Strategic Responses to Corruption: An Exploration Study of Danish Companies in Brazil

Frederikke Darfelt

Student thesis: Master thesis

Abstract

This study sets out to explore corruption in Brazil and the way that Danish MNEs and their Brazilian subsidiaries respond to corruption. A contextual analysis of Brazil gives an overview of Brazilian historical, political, economic and sociocultural environment and lays a background for the understanding of current levels of corruption in the country. Theoretically, this thesis relies on a conceptual framework starting out with the broad academic field of institutional theory using it as background for explaining corruption as semi-formal illegitimate institutional processes. Hereafter, a conceptual framework for strategic responses to institutional processes is discussed and utilized as a way of framing the analysis of how Danish MNEs and their Brazilian subsidiaries respond to corruption in Brazil. Semi-formal illegitimate institutions have previously been studied through the typology of strategic organizational responses to institutional processes. The concept has been utilized in combination with the typology of strategic responses to institutional processes in previous research studying gang violence. However, the concept of semi-formal illegitimate researchers has not yet utilized this theoretical combination to investigate how organizations respond to corruption. This study endeavors to add to previous research by analyzing the concept of corruption as a semi-formal illegitimate institution through the typology of strategic responses to institutional processes. It does so, by analyzing how Danish MNEs and their Brazilian subsidiaries respond to corruption in Brazil. The findings in the study indicate that Danish MNEs and their Brazilian subsidiaries adopt various strategies when responding to corruption in a Brazilian institutional environment. Theoretical, methodological and managerial implications are presented and a menu of different responses is provided for academics and managers.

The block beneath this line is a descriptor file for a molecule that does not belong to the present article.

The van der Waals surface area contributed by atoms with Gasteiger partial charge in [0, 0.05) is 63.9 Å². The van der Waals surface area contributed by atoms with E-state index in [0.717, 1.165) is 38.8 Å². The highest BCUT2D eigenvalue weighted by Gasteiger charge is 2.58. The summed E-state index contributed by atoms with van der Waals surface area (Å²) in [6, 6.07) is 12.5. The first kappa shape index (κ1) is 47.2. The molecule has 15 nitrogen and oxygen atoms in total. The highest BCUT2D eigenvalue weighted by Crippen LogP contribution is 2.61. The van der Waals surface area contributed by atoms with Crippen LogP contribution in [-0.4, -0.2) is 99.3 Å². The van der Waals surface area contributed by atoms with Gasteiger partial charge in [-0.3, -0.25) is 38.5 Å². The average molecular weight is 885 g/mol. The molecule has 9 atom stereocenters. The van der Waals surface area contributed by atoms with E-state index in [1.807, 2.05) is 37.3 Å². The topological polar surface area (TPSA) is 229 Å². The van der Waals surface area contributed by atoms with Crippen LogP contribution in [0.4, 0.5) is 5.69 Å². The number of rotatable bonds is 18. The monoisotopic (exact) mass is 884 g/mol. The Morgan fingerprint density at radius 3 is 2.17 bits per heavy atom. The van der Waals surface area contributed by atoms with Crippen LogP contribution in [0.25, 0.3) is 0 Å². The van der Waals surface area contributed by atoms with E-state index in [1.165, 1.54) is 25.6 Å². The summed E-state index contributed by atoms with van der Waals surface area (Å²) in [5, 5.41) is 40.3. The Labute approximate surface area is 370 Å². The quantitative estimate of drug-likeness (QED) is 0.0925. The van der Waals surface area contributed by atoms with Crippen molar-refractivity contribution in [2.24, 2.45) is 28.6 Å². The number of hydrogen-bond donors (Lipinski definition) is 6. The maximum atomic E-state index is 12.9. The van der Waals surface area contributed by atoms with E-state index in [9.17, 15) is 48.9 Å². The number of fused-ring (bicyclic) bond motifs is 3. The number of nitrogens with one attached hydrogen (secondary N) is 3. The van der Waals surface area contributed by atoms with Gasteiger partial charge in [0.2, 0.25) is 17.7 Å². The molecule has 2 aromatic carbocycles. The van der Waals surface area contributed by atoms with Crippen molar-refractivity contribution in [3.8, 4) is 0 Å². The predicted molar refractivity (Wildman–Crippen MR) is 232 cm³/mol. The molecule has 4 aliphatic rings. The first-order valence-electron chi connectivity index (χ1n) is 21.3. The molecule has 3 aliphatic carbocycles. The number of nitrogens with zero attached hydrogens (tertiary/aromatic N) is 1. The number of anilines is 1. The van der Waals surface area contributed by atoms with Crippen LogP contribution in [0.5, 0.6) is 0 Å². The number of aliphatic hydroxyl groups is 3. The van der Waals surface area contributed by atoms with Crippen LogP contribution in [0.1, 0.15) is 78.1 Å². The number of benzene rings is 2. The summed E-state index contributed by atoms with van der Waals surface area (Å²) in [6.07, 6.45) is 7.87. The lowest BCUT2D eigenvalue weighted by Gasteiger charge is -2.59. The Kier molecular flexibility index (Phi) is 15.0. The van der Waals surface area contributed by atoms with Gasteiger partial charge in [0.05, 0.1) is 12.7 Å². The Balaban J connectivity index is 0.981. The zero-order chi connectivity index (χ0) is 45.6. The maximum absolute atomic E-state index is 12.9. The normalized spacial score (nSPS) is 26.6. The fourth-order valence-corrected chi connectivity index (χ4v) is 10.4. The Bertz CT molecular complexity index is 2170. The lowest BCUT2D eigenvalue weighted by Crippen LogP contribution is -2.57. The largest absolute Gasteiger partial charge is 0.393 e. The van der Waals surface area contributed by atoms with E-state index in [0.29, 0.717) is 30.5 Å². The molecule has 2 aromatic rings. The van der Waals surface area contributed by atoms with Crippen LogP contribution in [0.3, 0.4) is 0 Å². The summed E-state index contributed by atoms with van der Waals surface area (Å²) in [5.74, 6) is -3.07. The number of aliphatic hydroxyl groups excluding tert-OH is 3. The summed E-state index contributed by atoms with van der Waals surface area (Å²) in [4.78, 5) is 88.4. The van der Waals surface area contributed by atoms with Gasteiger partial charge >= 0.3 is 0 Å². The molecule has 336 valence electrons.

EducationsMSc in Business, Language and Culture, (Graduate Programme) Final Thesis
LanguageEnglish
Publication date2016
Number of pages103